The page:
This video might be controversial and/or upsetting to some. For the record, both cars featured in the clip are said to not be road-worthy. Whether they were destined for the scrap heap is unknown, but after this brutal engine torture test, there's little else to be done with them because both are essentially paperweights. At least they died in battle.

What we have here is a Japan-versus-Germany showdown for engine durability, conceived by the crew at Carwow. Representing Japan is a 2000 Lexus LS 430, packing a 4.3-liter V8 that once boasted 280 horsepower. Team Germany is carried by a 2001 BMW 735i, wielding a slightly smaller 3.6-liter V8 producing 270 hp. That is, it was rated at 270 hp when new – both cars have clearly lived rough lives so who knows how much power they have at the start of this video.

BMW 7 Series
shop now

save over $3,400 on average off MSRP* on a new BMW 7 Series

shop now

However, at the end of the video we can deduce with some authority that power output is approximately zero. Both engines are drained of oil, fired up, and kept running until each one expires. The million-dollar question is, which engine dies first? After a round of idling, mid-range revving, and full-throttle brutality against the rev limiter, the Lexus sputters and shuts down in 1 minute, 20 seconds.

Meanwhile, the big Bimmer keeps right on going. It's subjected to the same abuse, but with the Lexus dead, the BMW embarks on some victory laps. For another 6 minutes, the 735 howls a V8 song while throwing dirt rooster tails and spinning donuts until it finally gives up the ghost. It ultimately ran without oil for 7 minutes 34 seconds, far surpassing the Lexus. It's a victory for Germany.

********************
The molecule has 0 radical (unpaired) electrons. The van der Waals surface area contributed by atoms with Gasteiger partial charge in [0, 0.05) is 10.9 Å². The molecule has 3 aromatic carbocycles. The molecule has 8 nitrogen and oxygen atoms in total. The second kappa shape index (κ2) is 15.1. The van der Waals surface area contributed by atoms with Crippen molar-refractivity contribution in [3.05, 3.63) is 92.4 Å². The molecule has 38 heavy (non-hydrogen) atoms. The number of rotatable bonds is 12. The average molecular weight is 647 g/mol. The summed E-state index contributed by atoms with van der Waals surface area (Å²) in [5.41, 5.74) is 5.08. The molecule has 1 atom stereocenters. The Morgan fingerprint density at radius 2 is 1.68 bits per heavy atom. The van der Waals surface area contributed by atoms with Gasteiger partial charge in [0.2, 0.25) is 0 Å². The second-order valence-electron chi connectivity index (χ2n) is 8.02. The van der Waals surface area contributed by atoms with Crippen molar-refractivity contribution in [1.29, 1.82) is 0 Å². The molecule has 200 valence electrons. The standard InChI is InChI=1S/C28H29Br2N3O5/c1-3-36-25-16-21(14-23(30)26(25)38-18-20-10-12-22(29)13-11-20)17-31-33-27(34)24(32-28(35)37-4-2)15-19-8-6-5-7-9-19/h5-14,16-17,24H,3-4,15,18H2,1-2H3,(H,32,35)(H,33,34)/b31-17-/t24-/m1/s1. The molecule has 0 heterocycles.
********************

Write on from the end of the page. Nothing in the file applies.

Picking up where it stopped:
Of course, there are many variables left unmentioned or unchecked in this exhibition of destruction. We aren't told how many miles are on these cars, though we can at least see 163,965 showing for the Lexus. There's also no mention of engine condition prior to the test, aside from both cars still running. We don't know the maintenance history of the cars, the oil used, and there's no attempt to restart the cars after they die. The BMW shut down with a notable pop, but the Lexus merely sputtered and clattered to a stop. It's quite possible the old LS 430 isn't really dead yet.

Could these engines have been salvaged prior to the test? Were they worth salvaging? We'll never know, but the message is clear: If you value your car and encounter a loss of oil pressure while driving, pull over and shut the engine off as quickly as possible.

Got a tip for us? Email: